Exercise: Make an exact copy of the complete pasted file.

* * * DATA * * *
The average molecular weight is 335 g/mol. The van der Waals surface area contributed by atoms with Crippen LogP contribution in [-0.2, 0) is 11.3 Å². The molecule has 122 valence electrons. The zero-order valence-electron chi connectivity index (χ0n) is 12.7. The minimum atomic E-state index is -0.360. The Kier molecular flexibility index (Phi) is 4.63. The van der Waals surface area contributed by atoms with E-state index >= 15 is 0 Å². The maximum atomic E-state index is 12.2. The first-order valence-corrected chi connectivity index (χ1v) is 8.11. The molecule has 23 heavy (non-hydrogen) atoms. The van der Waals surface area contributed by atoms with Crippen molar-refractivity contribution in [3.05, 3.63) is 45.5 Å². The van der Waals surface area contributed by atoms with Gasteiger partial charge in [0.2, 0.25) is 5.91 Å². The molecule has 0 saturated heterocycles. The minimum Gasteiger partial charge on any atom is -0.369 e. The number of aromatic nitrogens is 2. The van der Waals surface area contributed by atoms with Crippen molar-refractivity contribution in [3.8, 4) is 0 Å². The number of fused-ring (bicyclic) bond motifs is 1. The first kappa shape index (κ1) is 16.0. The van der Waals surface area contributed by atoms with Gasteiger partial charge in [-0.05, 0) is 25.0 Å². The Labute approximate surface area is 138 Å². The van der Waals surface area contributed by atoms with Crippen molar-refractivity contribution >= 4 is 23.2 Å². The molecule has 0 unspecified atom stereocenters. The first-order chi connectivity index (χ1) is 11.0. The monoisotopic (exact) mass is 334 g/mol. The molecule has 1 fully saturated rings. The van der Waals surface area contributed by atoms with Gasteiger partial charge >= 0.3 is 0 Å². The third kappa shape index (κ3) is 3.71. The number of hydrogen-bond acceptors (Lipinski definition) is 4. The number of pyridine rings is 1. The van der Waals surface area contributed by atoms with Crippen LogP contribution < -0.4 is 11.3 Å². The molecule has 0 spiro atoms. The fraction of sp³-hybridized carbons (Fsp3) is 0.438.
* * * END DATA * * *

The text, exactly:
The average molecular weight is 335 g/mol. The van der Waals surface area contributed by atoms with Crippen LogP contribution in [-0.2, 0) is 11.3 Å². The molecule has 122 valence electrons. The zero-order valence-electron chi connectivity index (χ0n) is 12.7. The minimum atomic E-state index is -0.360. The Kier molecular flexibility index (Phi) is 4.63. The van der Waals surface area contributed by atoms with E-state index >= 15 is 0 Å². The maximum atomic E-state index is 12.2. The first-order valence-corrected chi connectivity index (χ1v) is 8.11. The molecule has 23 heavy (non-hydrogen) atoms. The van der Waals surface area contributed by atoms with Crippen molar-refractivity contribution in [3.05, 3.63) is 45.5 Å². The van der Waals surface area contributed by atoms with Gasteiger partial charge in [0.2, 0.25) is 5.91 Å². The molecule has 0 saturated heterocycles. The minimum Gasteiger partial charge on any atom is -0.369 e. The number of aromatic nitrogens is 2. The van der Waals surface area contributed by atoms with Crippen molar-refractivity contribution in [3.8, 4) is 0 Å². The number of fused-ring (bicyclic) bond motifs is 1. The first kappa shape index (κ1) is 16.0. The van der Waals surface area contributed by atoms with Gasteiger partial charge in [-0.05, 0) is 25.0 Å². The Labute approximate surface area is 138 Å². The van der Waals surface area contributed by atoms with Crippen molar-refractivity contribution >= 4 is 23.2 Å². The molecule has 0 unspecified atom stereocenters. The first-order chi connectivity index (χ1) is 11.0. The monoisotopic (exact) mass is 334 g/mol. The molecule has 1 fully saturated rings. The van der Waals surface area contributed by atoms with Gasteiger partial charge >= 0.3 is 0 Å². The third kappa shape index (κ3) is 3.71. The number of hydrogen-bond acceptors (Lipinski definition) is 4. The number of pyridine rings is 1. The van der Waals surface area contributed by atoms with Crippen LogP contribution < -0.4 is 11.3 Å². The molecule has 0 spiro atoms. The fraction of sp³-hybridized carbons (Fsp3) is 0.438.